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Shabbos Treats That Grew by Meyer Bendet
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Shabbos Treats That Grew

by Meyer Bendet

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"Shabbos treats that grew" is a lovely little story about the unexpected outcomes of doing good deeds. Once you step on the road of paying attention to others and trying to help them the slippery slope of philanthropy may lead you increasing joy in the life of many other people. Particularly if the "pay it forward" principle gets involved, which is exactly what's hapenning here.

The story in a nutshell: two siblings first help a kid who they notice at the store couldn't get any treat for Shabbat, because her mother didn't have enough money for it. Then they and their friends keep helping them with grocery, and eventually warm up the poor family's morose landlord too. Who in turn opens up and will help the poor family even more. As you see, there are only positive characters in the book and the overall message is that helping others is a worthwhile mitzvah: it is the right thing to do, it brings you joy and it may even multiply itself in surprising directions.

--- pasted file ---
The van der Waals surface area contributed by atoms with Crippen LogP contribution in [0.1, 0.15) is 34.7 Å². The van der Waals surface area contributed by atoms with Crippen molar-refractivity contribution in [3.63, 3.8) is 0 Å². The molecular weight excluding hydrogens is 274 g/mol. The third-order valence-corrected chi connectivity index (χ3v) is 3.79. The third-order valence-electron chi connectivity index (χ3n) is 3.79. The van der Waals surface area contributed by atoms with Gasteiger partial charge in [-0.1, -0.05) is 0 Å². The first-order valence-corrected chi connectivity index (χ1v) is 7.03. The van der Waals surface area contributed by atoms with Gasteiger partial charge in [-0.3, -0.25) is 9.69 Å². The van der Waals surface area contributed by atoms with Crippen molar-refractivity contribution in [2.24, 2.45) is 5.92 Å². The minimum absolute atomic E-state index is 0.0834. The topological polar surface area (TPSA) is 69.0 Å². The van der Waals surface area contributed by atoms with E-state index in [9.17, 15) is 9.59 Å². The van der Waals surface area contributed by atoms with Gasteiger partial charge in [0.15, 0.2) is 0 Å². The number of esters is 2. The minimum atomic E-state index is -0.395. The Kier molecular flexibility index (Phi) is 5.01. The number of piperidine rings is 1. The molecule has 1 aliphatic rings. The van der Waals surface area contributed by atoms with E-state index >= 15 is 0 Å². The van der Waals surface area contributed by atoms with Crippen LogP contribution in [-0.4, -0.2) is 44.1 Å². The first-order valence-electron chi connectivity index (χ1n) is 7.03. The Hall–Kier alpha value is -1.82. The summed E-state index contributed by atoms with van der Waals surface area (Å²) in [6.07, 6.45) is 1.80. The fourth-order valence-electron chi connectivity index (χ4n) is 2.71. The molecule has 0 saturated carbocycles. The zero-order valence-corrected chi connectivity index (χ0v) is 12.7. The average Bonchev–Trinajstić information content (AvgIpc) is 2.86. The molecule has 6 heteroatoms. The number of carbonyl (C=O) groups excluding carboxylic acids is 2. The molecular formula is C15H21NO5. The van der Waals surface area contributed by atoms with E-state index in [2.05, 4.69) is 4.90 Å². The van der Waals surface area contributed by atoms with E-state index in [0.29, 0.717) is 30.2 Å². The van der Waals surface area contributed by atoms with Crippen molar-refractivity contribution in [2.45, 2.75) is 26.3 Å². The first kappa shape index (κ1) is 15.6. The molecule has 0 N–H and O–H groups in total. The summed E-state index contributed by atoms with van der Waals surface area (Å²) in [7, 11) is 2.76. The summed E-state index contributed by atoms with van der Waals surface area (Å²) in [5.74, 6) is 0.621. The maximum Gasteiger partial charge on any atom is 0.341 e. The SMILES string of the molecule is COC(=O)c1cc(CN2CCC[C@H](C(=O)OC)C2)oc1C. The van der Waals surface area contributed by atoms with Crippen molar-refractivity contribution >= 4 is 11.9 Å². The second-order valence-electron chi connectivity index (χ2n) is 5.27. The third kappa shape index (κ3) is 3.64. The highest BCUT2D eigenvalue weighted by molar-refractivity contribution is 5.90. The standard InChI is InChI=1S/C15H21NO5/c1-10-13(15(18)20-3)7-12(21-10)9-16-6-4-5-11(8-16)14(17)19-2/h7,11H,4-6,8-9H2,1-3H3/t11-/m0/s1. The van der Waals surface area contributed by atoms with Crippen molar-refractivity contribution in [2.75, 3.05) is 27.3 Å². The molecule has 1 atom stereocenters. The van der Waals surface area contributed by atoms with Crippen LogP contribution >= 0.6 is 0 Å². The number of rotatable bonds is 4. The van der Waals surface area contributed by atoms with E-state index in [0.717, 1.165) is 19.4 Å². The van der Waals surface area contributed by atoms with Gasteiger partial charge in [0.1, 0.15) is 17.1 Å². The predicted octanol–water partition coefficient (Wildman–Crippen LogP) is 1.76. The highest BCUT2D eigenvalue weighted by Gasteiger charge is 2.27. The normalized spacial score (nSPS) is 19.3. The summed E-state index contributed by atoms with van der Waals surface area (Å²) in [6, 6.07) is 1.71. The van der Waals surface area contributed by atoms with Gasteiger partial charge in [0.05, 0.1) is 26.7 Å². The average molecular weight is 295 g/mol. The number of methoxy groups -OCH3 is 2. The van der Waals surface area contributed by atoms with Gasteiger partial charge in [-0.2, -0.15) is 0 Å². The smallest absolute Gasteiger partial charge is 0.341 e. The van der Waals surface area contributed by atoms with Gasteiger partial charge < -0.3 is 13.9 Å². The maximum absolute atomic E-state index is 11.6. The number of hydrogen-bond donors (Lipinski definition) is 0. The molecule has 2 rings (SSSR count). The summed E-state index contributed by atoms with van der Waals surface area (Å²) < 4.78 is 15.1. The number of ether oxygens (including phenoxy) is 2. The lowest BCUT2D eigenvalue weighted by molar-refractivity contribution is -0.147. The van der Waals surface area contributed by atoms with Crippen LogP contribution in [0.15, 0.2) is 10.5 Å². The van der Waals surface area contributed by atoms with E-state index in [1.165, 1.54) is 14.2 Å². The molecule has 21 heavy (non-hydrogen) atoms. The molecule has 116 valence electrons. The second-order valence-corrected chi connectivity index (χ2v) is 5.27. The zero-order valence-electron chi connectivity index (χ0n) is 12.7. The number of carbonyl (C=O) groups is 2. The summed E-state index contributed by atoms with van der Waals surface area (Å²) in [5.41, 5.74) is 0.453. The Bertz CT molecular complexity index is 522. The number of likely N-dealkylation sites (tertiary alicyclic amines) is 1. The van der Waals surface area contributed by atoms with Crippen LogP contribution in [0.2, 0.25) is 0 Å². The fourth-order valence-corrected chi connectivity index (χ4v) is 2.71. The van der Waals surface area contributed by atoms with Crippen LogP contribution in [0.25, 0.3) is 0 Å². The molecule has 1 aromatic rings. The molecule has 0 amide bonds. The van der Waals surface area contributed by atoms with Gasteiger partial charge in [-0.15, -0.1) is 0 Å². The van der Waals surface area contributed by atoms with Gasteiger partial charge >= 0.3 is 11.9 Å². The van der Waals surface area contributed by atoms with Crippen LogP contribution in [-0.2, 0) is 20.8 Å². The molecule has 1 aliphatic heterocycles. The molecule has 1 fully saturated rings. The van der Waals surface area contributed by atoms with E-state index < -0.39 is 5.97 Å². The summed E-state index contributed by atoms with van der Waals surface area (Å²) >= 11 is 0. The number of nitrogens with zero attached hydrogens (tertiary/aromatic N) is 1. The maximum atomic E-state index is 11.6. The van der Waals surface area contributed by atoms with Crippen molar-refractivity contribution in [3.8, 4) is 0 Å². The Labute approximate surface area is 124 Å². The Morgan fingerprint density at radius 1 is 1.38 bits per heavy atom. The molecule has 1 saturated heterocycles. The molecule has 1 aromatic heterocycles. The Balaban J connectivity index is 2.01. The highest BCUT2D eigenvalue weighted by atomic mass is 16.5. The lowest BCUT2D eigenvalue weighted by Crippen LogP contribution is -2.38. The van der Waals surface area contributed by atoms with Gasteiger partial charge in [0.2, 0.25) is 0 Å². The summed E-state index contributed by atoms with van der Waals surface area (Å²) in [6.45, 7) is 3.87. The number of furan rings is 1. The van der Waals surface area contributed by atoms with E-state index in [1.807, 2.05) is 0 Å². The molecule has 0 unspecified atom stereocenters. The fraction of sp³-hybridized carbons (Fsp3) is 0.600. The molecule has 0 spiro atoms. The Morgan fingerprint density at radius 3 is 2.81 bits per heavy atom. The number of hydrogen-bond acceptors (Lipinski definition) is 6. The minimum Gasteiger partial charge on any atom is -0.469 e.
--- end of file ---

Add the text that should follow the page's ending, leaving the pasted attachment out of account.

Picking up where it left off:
The story was originally conceived by Mayer Bendet and was written for this book by Yaffa Leba Gottlieb. Miriam Lando's illustrations make the book lively and fun for kids who have been reading for a few years. As most pages have 5 to 15 lines of text it may not be the best for the youngest kids.

I didn't grow up or ever lived as an orthodox Jew. Thus I am not intimately familiar with the details of the everyday life as depicted here. It is clearly set in an orthodox family and neighborhood I only encountered via literature and movies. For me this, being set in an exotic lifestyle in an regular suburb, felt slightly artificial. I assume that you are an orthodox Jew, living similarly to the people described in this book, there is no lingering surreal feeling. To me the drawing's style enhanced this feeling. Tthe design reminded me of the visual styles I saw in other "orthodox" publications (of other faiths) such as the Watchtower or many varieties of Bible stories for kids. I cannot pinpoint it, but they have all have a simplified, cleancut, worldview with erect, clearly black or white figures.

I loved the message of the story, but because it is not set in a world I live in, I felt alienated from its heroes.

P.s. The entire text of the book can be found online here, along with small version of the accompanying images.
1 vote break | Nov 7, 2010 |
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